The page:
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Advice for a n00b on his first tri-tip? Please?

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    Advice for a n00b on his first tri-tip? Please?

    I picked up a Bear Creek Cattle Company tri-tip Wednesday from a local retailer and it's been trimmed and salted for cooking tomorrow. I made up a batch of Mrs. O'Leary's Cow Crust but I'm having second thoughts about maybe just using a black pepper rub ala Louis Mueller, his pitmaster shared the recipe when I was out there last fall. It's pretty simple, he said think of "9:00 to 1:00", black pepper and salt. I really like traditional Texas style for beef but I'm intrigued by the flavor combination of the Mrs. O'Leary's rub, any comments?

    I'll be doing it reverse-sear, bringing it up to 110-115 at 275 then cranking up to Warp 10 for the finish. Should I add more oil or butter before finishing?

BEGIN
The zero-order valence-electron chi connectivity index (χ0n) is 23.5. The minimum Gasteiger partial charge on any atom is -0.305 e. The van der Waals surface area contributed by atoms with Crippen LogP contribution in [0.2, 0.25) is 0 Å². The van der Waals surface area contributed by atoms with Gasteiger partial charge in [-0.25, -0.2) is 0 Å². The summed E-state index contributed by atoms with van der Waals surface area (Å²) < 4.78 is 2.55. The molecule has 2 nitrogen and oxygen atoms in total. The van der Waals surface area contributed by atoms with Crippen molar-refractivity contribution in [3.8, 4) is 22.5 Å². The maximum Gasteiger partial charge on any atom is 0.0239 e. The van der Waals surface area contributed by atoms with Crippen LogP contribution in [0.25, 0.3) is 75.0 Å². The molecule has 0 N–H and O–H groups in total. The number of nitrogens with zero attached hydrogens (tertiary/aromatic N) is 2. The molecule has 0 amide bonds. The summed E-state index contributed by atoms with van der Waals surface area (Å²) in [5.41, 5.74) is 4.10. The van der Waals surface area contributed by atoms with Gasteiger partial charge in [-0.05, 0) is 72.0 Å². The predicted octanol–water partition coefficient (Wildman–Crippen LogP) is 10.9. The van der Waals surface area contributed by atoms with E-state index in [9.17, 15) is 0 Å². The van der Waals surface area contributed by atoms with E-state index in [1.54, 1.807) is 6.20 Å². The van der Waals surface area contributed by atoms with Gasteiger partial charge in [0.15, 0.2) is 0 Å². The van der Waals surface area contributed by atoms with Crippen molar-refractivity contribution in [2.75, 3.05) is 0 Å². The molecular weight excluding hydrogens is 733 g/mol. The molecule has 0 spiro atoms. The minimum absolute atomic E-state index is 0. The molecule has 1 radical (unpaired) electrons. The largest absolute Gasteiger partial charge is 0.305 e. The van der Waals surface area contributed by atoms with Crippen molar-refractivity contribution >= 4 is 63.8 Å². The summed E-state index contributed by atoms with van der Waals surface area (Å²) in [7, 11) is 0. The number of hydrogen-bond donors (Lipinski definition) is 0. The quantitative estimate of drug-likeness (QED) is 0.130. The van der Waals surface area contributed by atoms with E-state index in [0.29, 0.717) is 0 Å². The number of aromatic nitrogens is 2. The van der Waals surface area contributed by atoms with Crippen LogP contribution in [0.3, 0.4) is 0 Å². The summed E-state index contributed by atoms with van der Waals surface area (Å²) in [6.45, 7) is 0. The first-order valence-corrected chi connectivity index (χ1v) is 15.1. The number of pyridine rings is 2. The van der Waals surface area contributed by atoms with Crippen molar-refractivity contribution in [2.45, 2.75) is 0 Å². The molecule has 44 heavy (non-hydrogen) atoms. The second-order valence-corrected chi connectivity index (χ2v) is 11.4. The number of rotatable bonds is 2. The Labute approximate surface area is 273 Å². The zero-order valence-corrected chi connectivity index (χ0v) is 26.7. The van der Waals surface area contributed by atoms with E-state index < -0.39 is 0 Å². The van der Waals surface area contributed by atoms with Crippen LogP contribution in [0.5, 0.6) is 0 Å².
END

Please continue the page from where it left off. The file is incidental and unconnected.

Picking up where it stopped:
TIA for your feedback!

    Best,
    Bill

    #2
    I just posted the trip tip I did on Wednesday in the thread show us what you are cooking. I used the BBBR as my rub. I cooked it at 225 (had a temp spike in the beginning) then blasted it on my Weber beater kettle at almost 1000 degrees, turning every 30 seconds. Got a very nice mahogany crust and the flavor was tremendous. I would go at 225 to make sure you get the edge to edge med rare

    Good luck!

    Comment


      #3
      Traditional Santa Maria-style tri-tip is 2 parts salt to 1 part black pepper and 1 part garlic. a 9-to-1 ratio seems overpowering for a cut like tri-tip, and more appropriate for brisket (though strong for my taste personally). I like the Cow Crust for a more traditional roast. No oil or butter needed in my opinion.